Celebrating Women Engineers

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The University of Delaware is committed to the success of women in engineering. Here are just a few of the women who set the course for the engineers of today and tomorrow.

In Her Nature

In Her Nature

Grad student Patricia Hurley recognized for supporting first-generation college students, environmental causes.

Light Wakes Up Freshwater Bacteria

Some of the bacteria that live in ponds, lakes and other freshwater environments grow faster during the day, even though they don’t take in sunlight as an energy source, according to research from UD.

Student Spotlight: Elaine Stewart

Many engineers dream of working for NASA someday, and chemical engineer Elaine Stewart didn’t wait for graduation to start that mission.

Highly Cited Researchers

Three faculty members in the College of Engineering were named to the Clarivate Analytics list of Highly Cited Researchers for 2018.

Skills, support, success

Alumna and Google employee Priscilla Moraes will speak on Friday, Oct. 5, 2018 at 3:30 p.m. in Mitchell Hall, as part of the 55th Anniversary Celebration of the Department of Computer and Information Sciences.

Quantum Momentum

UD received a $1 million grant from the National Science Foundation to help develop the quantum electronics of the future.

Grad Student Picked for International Forum

Moumita Bhattacharya, a doctoral student in computer science at UD, is one of just 200 top promising young computer scientists worldwide to be selected to participate in the sixth Heidelberg Laureate Forum.

Developing Diverse Leaders

At the 2018 Future Faculty Workshop, held at UD from July 18 to 20, faculty members from 17 universities mentored senior graduate students and postdoctoral fellows from across the country who plan to pursue careers as independent academic researchers in chemistry, chemical engineering, materials science, and polymer science with a focus on soft materials and biomaterials.

Best In Class

Sarah Rooney won the Biomedical Engineering Teaching Award from the American Society for Engineering Education.

Achieving A Balance of Power

A UD research team solved the 6 degree-of-freedom segmental power imbalance in human movement, an important mathematical discrepancy in biomechanics.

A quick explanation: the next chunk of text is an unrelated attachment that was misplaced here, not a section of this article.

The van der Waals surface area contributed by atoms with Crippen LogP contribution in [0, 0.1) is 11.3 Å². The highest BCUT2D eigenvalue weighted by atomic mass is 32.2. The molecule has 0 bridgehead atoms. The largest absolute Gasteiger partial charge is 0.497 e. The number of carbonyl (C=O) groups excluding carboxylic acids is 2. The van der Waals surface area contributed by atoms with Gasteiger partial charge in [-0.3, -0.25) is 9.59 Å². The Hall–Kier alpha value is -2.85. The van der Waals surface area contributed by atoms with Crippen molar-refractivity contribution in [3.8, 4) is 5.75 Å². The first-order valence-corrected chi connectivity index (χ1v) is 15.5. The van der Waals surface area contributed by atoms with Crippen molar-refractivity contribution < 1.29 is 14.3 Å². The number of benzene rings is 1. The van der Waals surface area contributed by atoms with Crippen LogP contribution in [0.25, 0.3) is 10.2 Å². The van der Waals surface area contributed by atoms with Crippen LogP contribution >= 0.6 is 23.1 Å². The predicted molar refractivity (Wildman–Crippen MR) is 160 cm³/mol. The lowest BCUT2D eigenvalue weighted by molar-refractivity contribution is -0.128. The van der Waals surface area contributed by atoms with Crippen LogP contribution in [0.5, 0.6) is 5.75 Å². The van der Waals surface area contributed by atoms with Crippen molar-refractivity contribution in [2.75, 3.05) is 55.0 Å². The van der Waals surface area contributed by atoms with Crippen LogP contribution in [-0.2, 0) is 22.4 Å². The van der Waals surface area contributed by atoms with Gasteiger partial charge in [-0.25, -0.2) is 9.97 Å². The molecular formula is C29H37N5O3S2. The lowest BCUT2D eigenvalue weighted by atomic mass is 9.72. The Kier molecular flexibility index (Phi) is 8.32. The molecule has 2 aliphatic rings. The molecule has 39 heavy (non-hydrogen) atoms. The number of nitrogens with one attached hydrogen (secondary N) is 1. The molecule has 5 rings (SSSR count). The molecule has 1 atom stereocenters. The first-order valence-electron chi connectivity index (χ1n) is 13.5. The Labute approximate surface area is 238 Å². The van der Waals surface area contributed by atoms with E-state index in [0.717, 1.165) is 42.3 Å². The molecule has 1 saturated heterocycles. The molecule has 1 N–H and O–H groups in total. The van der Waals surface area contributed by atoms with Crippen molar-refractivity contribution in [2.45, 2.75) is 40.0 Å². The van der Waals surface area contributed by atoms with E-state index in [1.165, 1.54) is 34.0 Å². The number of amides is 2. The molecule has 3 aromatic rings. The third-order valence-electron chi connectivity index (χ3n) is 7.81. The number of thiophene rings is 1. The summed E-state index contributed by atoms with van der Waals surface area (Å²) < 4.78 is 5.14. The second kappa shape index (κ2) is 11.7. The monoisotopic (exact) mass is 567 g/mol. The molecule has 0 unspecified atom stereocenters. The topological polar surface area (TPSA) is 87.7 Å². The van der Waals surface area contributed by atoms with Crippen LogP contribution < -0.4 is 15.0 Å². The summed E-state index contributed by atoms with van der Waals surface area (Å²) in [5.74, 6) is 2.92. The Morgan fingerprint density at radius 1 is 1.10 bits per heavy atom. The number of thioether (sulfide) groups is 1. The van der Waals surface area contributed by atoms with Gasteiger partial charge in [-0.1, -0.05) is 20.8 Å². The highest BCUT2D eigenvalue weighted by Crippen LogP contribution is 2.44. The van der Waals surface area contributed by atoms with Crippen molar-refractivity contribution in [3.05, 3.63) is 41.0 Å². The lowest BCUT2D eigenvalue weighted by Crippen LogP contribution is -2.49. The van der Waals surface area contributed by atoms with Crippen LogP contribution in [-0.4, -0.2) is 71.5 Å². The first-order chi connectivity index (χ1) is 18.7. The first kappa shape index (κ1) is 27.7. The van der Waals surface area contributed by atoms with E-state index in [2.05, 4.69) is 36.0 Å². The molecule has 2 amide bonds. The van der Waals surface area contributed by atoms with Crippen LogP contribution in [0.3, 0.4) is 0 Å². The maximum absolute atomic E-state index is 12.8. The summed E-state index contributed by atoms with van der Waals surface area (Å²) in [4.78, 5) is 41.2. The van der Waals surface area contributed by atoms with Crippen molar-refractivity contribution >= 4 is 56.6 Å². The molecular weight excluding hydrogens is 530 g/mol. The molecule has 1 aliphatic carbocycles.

A Glimpse Inside Bones, Joints, Tendons, and More

In laboratories across the University of Delaware, scholars are uncovering new insights about the human body: how a compound in red wine might protect joint cartilage from damage, how bad posture wears down the discs in your back, how your knee heals after an anterior cruciate ligament (ACL) tear, and more.

Pollock Recognized For Mentorship

Lori Pollock, Alumni Distinguished Professor of Computer and Information Sciences, received an Undergraduate Research Mentoring Award from the National Center for Women & Information Technology.

Day Earns NSF CAREER Award

She is engineering membrane-wrapped nanoparticles for targeted ribonucleic acid (RNA) delivery to breast cancer cells.

Adapting apps for high-powered computing

A modern-day version of the 20th-century space race, companies and governments worldwide are scurrying to build an what’s called an exascale computer, which could do a billion billion calculations per second. UD computer scientists team with Oak Ridge National Lab to program apps for next-generation supercomputer.

Searching for the Big Picture

Essential information about medical discoveries is often buried inside the graphs, charts, photographs, and other images that illustrate research journals. Large-scale analysis of images along with the text could soon be possible, thanks to a $1.9 million grant from the National Institutes of Health.

Female engineering pioneers

UD is committed to the success of women in engineering. In honor of Women’s History Month, here are just a few of the women who set the course for the engineers of today and tomorrow.